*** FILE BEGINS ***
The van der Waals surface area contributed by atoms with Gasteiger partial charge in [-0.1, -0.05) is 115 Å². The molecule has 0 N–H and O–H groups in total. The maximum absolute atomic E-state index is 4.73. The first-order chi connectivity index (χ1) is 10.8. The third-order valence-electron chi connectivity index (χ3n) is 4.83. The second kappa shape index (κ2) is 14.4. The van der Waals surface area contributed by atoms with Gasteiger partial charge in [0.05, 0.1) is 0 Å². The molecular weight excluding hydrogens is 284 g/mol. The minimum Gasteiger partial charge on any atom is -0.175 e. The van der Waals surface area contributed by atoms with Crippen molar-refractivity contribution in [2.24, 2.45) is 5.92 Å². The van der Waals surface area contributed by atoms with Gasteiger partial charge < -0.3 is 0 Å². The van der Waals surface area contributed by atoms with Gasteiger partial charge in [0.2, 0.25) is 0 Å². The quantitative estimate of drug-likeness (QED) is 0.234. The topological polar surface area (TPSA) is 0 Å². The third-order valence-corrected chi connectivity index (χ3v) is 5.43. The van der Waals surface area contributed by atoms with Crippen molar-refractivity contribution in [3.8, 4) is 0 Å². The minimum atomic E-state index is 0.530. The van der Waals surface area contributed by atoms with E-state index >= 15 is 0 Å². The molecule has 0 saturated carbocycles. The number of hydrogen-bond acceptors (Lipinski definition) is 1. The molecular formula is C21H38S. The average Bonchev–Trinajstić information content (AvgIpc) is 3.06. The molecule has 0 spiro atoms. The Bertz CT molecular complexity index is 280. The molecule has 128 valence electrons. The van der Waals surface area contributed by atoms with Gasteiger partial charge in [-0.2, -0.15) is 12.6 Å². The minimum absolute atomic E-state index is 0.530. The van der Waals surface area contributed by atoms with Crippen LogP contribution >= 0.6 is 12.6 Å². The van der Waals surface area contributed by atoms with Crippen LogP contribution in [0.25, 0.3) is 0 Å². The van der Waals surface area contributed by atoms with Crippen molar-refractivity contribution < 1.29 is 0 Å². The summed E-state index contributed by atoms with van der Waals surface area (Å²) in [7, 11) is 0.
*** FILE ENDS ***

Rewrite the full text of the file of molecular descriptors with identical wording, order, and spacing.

The van der Waals surface area contributed by atoms with Gasteiger partial charge in [-0.1, -0.05) is 115 Å². The molecule has 0 N–H and O–H groups in total. The maximum absolute atomic E-state index is 4.73. The first-order chi connectivity index (χ1) is 10.8. The third-order valence-electron chi connectivity index (χ3n) is 4.83. The second kappa shape index (κ2) is 14.4. The van der Waals surface area contributed by atoms with Gasteiger partial charge in [0.05, 0.1) is 0 Å². The molecular weight excluding hydrogens is 284 g/mol. The minimum Gasteiger partial charge on any atom is -0.175 e. The van der Waals surface area contributed by atoms with Crippen molar-refractivity contribution in [2.24, 2.45) is 5.92 Å². The van der Waals surface area contributed by atoms with Gasteiger partial charge < -0.3 is 0 Å². The van der Waals surface area contributed by atoms with Gasteiger partial charge in [0.2, 0.25) is 0 Å². The quantitative estimate of drug-likeness (QED) is 0.234. The topological polar surface area (TPSA) is 0 Å². The third-order valence-corrected chi connectivity index (χ3v) is 5.43. The van der Waals surface area contributed by atoms with Crippen molar-refractivity contribution in [3.8, 4) is 0 Å². The minimum atomic E-state index is 0.530. The van der Waals surface area contributed by atoms with E-state index >= 15 is 0 Å². The molecule has 0 saturated carbocycles. The number of hydrogen-bond acceptors (Lipinski definition) is 1. The molecular formula is C21H38S. The average Bonchev–Trinajstić information content (AvgIpc) is 3.06. The molecule has 0 spiro atoms. The Bertz CT molecular complexity index is 280. The molecule has 128 valence electrons. The van der Waals surface area contributed by atoms with Gasteiger partial charge in [-0.2, -0.15) is 12.6 Å². The minimum absolute atomic E-state index is 0.530. The van der Waals surface area contributed by atoms with Crippen LogP contribution >= 0.6 is 12.6 Å². The van der Waals surface area contributed by atoms with Crippen LogP contribution in [0.25, 0.3) is 0 Å². The van der Waals surface area contributed by atoms with Crippen molar-refractivity contribution < 1.29 is 0 Å². The summed E-state index contributed by atoms with van der Waals surface area (Å²) in [7, 11) is 0.